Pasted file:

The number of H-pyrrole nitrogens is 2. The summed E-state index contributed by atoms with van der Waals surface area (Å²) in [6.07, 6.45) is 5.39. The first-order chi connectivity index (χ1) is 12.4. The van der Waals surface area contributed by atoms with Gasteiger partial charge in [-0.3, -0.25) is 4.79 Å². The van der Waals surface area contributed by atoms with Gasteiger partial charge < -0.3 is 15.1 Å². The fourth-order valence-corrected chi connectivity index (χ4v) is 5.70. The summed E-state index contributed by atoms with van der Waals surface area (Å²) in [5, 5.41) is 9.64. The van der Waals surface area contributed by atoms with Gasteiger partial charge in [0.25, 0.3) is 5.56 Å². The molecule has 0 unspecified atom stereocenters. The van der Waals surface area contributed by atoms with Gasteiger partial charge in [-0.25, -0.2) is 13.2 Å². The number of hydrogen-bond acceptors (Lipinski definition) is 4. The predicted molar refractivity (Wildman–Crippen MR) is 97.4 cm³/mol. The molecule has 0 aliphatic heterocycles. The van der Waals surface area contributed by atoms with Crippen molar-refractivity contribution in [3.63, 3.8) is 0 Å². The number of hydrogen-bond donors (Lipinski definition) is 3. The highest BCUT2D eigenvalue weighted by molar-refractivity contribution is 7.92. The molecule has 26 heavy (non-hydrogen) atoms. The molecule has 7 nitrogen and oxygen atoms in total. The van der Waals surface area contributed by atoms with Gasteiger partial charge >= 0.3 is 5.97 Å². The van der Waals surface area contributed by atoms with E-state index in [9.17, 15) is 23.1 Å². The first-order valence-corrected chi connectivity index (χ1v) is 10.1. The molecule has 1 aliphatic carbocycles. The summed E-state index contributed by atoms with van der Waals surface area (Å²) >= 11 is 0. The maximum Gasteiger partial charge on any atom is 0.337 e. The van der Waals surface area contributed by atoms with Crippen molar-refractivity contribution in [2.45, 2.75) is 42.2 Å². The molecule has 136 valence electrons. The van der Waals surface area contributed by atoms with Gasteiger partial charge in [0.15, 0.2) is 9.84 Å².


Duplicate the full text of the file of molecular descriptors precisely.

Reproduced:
The number of H-pyrrole nitrogens is 2. The summed E-state index contributed by atoms with van der Waals surface area (Å²) in [6.07, 6.45) is 5.39. The first-order chi connectivity index (χ1) is 12.4. The van der Waals surface area contributed by atoms with Gasteiger partial charge in [-0.3, -0.25) is 4.79 Å². The van der Waals surface area contributed by atoms with Gasteiger partial charge < -0.3 is 15.1 Å². The fourth-order valence-corrected chi connectivity index (χ4v) is 5.70. The summed E-state index contributed by atoms with van der Waals surface area (Å²) in [5, 5.41) is 9.64. The van der Waals surface area contributed by atoms with Gasteiger partial charge in [0.25, 0.3) is 5.56 Å². The molecule has 0 unspecified atom stereocenters. The van der Waals surface area contributed by atoms with Gasteiger partial charge in [-0.25, -0.2) is 13.2 Å². The number of hydrogen-bond acceptors (Lipinski definition) is 4. The predicted molar refractivity (Wildman–Crippen MR) is 97.4 cm³/mol. The molecule has 0 aliphatic heterocycles. The van der Waals surface area contributed by atoms with Crippen molar-refractivity contribution in [3.63, 3.8) is 0 Å². The number of hydrogen-bond donors (Lipinski definition) is 3. The highest BCUT2D eigenvalue weighted by molar-refractivity contribution is 7.92. The molecule has 26 heavy (non-hydrogen) atoms. The molecule has 7 nitrogen and oxygen atoms in total. The van der Waals surface area contributed by atoms with Gasteiger partial charge >= 0.3 is 5.97 Å². The van der Waals surface area contributed by atoms with E-state index in [9.17, 15) is 23.1 Å². The first-order valence-corrected chi connectivity index (χ1v) is 10.1. The molecule has 1 aliphatic carbocycles. The summed E-state index contributed by atoms with van der Waals surface area (Å²) >= 11 is 0. The maximum Gasteiger partial charge on any atom is 0.337 e. The van der Waals surface area contributed by atoms with Crippen molar-refractivity contribution in [2.45, 2.75) is 42.2 Å². The molecule has 136 valence electrons. The van der Waals surface area contributed by atoms with Gasteiger partial charge in [0.15, 0.2) is 9.84 Å².